Short scale guitars are an interesting area of the electric guitar market. Mostly aimed at younger beginners, and maybe more seasoned players looking for a smaller guitar to travel with, they are typically built to a strict budget. The strict budget doesn’t usually lend towards a quality guitar build. There traditionally hasn’t been a great deal of options in the short scale market either, so it’s always been a crap shoot getting a decent quality, bang for buck guitar.
Ibanez entered the short scale market with the GRG21 Mikro in the mid-2000s. Offering a short scale guitar with their now legendary RG series silhouette, Ibanez provided players with a more modern looking electric guitar, compared to a lot of the competition at the time. The series was so successful that it has spawned a range of Mikro models, including a couple of signature ones. Other manufacturers have since followed suit with similar offerings to the Mikro series.
I figured I should look at getting a short scale guitar when my eldest started showing an interest in my guitars. A GRGM21CA Mikro came up for a good price, so I picked it up for him. He’s had momentary interest in playing over the last few years, but it’s mostly sat in the corner gathering dust. He’s shown a bit more interest in playing over the last few months, and has a bit more of the maturity required to try and beat the frustration that can loom over the beginner, so we’ve been working on some basic lessons. Now that it’s out and being used I figured I should finally do a proper review of the guitar,
The GRGM21 Mikro features a nato RG-styled body with a hardtail strat-style bridge, two STD humbucker pickups, with a three-way pickup selector, and volume and tone controls. The neck is a 22.2″ scale maple neck with rosewood fretboard, 24 medium frets, and trapezoid tuners.
Picking up the GRGM21, it’s obvious that you’re playing a scaled down guitar. The body is a smaller version of the now classic RG shape, providing a sense of familiarity to a seasoned Ibanez player. The candy apple red paint job is quite striking, and it contrasts nicely with the black three ply pickguard. Looks don’t make for a great playing guitar though, it’s always about the neck, frets and general setup.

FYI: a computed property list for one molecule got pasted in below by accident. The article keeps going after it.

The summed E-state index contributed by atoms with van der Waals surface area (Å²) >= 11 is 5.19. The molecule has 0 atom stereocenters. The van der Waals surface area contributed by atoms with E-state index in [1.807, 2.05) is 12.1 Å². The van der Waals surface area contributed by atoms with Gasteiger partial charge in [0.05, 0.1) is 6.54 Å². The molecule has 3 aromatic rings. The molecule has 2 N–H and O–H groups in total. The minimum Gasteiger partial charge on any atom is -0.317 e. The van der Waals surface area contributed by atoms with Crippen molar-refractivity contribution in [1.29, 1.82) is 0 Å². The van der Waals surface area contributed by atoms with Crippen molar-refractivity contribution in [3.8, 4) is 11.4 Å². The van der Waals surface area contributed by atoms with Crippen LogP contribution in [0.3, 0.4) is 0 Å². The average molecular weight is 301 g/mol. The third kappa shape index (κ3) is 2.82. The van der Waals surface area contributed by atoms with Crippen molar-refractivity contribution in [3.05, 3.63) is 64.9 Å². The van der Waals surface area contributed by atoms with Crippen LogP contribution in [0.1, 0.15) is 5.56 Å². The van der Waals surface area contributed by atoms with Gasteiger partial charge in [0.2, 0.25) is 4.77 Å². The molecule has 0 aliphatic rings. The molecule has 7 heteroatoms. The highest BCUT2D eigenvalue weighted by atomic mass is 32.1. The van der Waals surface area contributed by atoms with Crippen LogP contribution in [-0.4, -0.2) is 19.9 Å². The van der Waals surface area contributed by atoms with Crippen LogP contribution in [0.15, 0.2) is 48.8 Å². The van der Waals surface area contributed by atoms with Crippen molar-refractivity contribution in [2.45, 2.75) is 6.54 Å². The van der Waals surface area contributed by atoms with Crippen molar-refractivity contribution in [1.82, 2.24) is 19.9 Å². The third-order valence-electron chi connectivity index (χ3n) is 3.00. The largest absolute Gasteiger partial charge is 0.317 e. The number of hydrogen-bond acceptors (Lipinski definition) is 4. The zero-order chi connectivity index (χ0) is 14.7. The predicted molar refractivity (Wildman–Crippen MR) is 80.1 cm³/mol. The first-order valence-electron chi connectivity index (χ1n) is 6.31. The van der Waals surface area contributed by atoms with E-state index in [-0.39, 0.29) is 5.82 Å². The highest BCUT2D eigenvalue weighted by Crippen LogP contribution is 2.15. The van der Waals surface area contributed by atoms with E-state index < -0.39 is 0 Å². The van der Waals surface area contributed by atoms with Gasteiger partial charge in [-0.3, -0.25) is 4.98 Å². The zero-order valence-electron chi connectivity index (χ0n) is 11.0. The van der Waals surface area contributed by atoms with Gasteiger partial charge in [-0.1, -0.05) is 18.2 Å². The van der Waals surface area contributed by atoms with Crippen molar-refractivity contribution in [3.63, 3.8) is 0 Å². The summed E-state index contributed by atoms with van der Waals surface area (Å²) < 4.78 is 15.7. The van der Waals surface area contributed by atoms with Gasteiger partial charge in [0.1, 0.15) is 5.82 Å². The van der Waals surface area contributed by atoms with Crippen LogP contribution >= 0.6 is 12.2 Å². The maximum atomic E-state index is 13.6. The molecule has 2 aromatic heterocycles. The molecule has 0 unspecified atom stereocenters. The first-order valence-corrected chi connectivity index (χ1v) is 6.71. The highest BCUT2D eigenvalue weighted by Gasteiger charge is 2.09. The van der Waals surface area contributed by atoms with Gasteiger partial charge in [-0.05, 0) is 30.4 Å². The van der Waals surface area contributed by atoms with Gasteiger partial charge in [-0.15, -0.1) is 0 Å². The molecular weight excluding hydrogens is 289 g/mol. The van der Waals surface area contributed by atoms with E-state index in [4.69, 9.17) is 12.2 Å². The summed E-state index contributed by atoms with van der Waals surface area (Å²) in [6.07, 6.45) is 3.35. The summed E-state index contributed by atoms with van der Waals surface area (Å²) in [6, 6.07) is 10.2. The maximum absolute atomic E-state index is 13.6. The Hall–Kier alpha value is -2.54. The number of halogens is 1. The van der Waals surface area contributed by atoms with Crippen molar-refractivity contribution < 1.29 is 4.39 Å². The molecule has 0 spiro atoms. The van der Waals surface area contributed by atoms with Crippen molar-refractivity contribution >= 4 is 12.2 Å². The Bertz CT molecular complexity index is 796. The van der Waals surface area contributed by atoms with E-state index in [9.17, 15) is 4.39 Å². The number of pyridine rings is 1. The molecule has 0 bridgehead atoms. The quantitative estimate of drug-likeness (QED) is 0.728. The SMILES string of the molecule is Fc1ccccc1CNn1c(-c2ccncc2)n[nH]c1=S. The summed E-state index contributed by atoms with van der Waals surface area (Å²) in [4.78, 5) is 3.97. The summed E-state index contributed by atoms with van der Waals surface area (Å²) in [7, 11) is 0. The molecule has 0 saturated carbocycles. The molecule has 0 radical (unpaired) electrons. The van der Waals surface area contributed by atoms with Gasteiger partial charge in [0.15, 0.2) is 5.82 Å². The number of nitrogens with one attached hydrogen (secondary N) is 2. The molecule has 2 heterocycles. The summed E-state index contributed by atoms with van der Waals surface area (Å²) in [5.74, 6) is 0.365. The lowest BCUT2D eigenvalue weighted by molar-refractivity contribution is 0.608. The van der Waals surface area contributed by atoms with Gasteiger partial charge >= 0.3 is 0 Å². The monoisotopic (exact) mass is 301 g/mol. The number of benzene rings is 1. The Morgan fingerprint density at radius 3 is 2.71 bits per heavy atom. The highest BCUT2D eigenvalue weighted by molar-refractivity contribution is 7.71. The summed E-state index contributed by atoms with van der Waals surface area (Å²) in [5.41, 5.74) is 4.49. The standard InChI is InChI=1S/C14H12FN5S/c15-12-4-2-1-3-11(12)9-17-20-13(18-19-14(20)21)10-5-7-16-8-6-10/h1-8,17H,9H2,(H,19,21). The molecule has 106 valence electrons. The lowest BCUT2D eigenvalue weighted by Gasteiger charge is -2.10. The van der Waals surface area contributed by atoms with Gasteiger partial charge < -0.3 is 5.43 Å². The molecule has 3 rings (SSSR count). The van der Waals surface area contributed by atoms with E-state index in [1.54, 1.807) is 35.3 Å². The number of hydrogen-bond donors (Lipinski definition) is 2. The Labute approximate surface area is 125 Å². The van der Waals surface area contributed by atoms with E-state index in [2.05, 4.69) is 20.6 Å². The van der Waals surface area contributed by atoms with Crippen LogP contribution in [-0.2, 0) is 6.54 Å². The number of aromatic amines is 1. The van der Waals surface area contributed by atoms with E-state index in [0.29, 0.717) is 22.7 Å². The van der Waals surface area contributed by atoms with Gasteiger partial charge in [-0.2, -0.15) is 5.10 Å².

The good news is that the neck feels good in the hands, and the fretwork is acceptable for the budget, with no sharp fret ends protruding from the fretboard. The width at the nut is narrow, but not too narrow for larger, adult hands. Good action can be dialed in with a basic setup, and the bridge is as comfortable as any hardtail strat bridge.
I set the GRGM21 up in E Standard with a set of Ernie Ball 10-46 Slinkies, and found that whilst the strings feel a little looser than your standard 9-42 set of strings tuned to E standard on a 25.5″ Ibanez RG, they played well. It takes a little to get used to the easier string bends, but even with the average feeling stock trapezoid tuners, the guitar was capable of maintaining decent relative tune.
Acoustically the GRGM21 sounds pretty decent. Nato is a bit of a questionable “tonewood”, only really found in low end guitars, but the combo of hardtail bridge, body and maple neck and rosewood fretboard provide a lively acoustic sound with decent sustain.
Plugging in is when you really start to notice the cost-cutting that comes with a budget guitar. The STD humbuckers generate a muddy mess of a sound that isn’t really appealing. They’ll work for a beginner learning to play through a basic little practice amp, but a seasoned player will want to upgrade them if they want to spend a decent amount of time playing plugged in. The good news is that the pickup selector, volume and tone pots feel solid enough to keep in the guitar when upgrading pickups.
Overall the Ibanez GRGM21 Mikro is a solid little guitar that will suit younger players starting their journey with the electric guitar, or people looking for a dependable small guitar to travel with. With a few basic upgrades the GRGM21 will serve as a brilliant little pocket rocket guitar that will well and truly punch above its weight range. If you’re looking for a short-scale electric guitar then definitely check out the Ibanez GRGM21 Mikro.